Turkey is positioning itself as a stakeholder in the prospective settlement process in the Nagorno-Karabakh conflict between Azerbaijan and Armenia, having tipped the balance in favor of its Azeri allies by providing them with military advisers, technical assistance and armed drones.
Eyeing a foothold in the Caucuses, Ankara aims to influence the array of solutions to the conflict, arguing that the current mediators — the Minsk Group of the Organization for Security and Cooperation in Europe (OSCE), co-chaired by Russia, France and the United States — have failed to achieve any progress since 1994. Much like a surrogate of the Azeri government, Ankara has conditioned a cease-fire on “Armenia’s withdrawal from the territories it occupies” and questioned the merits of the Minsk Group. Azeri President Ilham Aliyev asserted Oct. 6 that Turkey “should be part of the settlement process” in Nagorno-Karabakh, while praising the efficiency of Turkish drones.
Based on the Turkish-Azeri messages, one could make the following deductions on their calculus in the conflict:
The objective of Azerbaijan and Turkey is a full military seizure of Nagorno-Karabakh, not only the seven surrounding occupied districts, for a number of factors. Above all, Russia has adopted a very cautious attitude in the Caucasus, burdened with other conflicts in Syria, Libya, Ukraine and Crimea. The United States, meanwhile, is preoccupied with its presidential elections, while the European Union has lost its diplomatic weight and Armenia has failed to muster the desired support from the international community.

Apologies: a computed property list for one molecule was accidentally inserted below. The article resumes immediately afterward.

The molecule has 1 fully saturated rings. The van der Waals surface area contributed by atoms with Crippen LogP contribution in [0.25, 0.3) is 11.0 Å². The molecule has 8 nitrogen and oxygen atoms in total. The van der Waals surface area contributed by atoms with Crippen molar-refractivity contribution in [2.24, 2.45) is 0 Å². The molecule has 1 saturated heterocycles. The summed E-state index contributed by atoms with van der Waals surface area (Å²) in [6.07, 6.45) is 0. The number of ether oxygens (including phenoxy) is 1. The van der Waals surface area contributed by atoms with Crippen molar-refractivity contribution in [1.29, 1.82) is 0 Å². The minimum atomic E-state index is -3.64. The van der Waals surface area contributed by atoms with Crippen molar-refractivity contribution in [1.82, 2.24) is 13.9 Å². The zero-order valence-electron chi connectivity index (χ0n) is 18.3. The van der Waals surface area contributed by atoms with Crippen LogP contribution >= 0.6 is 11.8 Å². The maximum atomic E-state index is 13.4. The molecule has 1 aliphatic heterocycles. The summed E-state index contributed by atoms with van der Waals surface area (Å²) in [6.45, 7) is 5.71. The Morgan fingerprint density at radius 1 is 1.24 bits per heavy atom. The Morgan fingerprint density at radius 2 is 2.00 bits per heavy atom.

Protracted fighting, however, could produce unwanted military, humanitarian, economic and diplomatic costs for Baku and Ankara and force them to reconsider their postures. Thus, a return to the negotiating table could become inevitable after a few partial victories in southern areas such as Jabrail and Fuzuli. In a sign that Baku is approaching that point, Aliyev urged Yerevan Oct. 4 to set a timetable for pulling out from Nagorno-Karabakh and surrounding Azeri territories, setting a somewhat softer condition for a cease-fire than Ankara. Turkish Foreign Minister Mevlut Cavusoglu’s Oct. 6 visit to Baku is another sign that the way for diplomacy is slowly being opened.
The main goal of Turkey’s whatever-it-takes posture is to insert itself into the power equation in the Caucasus, in addition to extracting concessions from Russia in the Syrian and Libyan conflicts. Ankara might try to fully discredit the Minsk Group and replace it with a new settlement platform led by itself and Moscow.
During his visit to Baku Cavusoglu played down international cease-fire calls, saying, “And what next? What was the use of previous cease-fires? Are you able to tell Armenia to withdraw immediately from Azeri soil? Are you able to work out a solution to ensure its withdrawal? No, you are not.” The Minsk Group members “have lumped the occupier and the victim together,” he charged, urging “the whole world” to acknowledge that “things cannot go on like this.”
A Turkish-Russian dialogue mechanism based on the Astana, Sochi and Moscow accords has proved viable in Syria, and an undeclared dialogue is underway between the two in Libya. The same model, Ankara hopes, could be replicated in the Caucasus. If not, a push to expand the Minsk Group to include Turkey might be considered as a next step. Such a move, however, would be rather questionable since Turkey would claim a mediation role after openly taking sides in the conflict, not to mention Erdogan’s irritation with the involvement of France.